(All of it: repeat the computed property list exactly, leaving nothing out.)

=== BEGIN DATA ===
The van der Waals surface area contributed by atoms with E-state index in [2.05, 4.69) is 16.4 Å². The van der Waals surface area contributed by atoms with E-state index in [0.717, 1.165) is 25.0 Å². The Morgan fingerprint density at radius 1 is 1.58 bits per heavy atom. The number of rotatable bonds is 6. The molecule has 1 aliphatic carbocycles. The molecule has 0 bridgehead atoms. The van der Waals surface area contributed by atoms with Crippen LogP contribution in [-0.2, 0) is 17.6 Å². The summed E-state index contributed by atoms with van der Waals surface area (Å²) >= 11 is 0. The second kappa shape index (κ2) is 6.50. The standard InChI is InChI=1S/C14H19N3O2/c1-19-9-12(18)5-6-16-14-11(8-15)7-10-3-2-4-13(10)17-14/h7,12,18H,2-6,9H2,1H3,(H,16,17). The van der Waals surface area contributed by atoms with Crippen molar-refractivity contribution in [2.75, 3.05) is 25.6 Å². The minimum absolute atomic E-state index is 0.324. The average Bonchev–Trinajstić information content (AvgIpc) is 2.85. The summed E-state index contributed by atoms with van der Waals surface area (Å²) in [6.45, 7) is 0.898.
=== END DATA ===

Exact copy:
The van der Waals surface area contributed by atoms with E-state index in [2.05, 4.69) is 16.4 Å². The van der Waals surface area contributed by atoms with E-state index in [0.717, 1.165) is 25.0 Å². The Morgan fingerprint density at radius 1 is 1.58 bits per heavy atom. The number of rotatable bonds is 6. The molecule has 1 aliphatic carbocycles. The molecule has 0 bridgehead atoms. The van der Waals surface area contributed by atoms with Crippen LogP contribution in [-0.2, 0) is 17.6 Å². The summed E-state index contributed by atoms with van der Waals surface area (Å²) >= 11 is 0. The second kappa shape index (κ2) is 6.50. The standard InChI is InChI=1S/C14H19N3O2/c1-19-9-12(18)5-6-16-14-11(8-15)7-10-3-2-4-13(10)17-14/h7,12,18H,2-6,9H2,1H3,(H,16,17). The van der Waals surface area contributed by atoms with Crippen molar-refractivity contribution in [2.75, 3.05) is 25.6 Å². The minimum absolute atomic E-state index is 0.324. The average Bonchev–Trinajstić information content (AvgIpc) is 2.85. The summed E-state index contributed by atoms with van der Waals surface area (Å²) in [6.45, 7) is 0.898.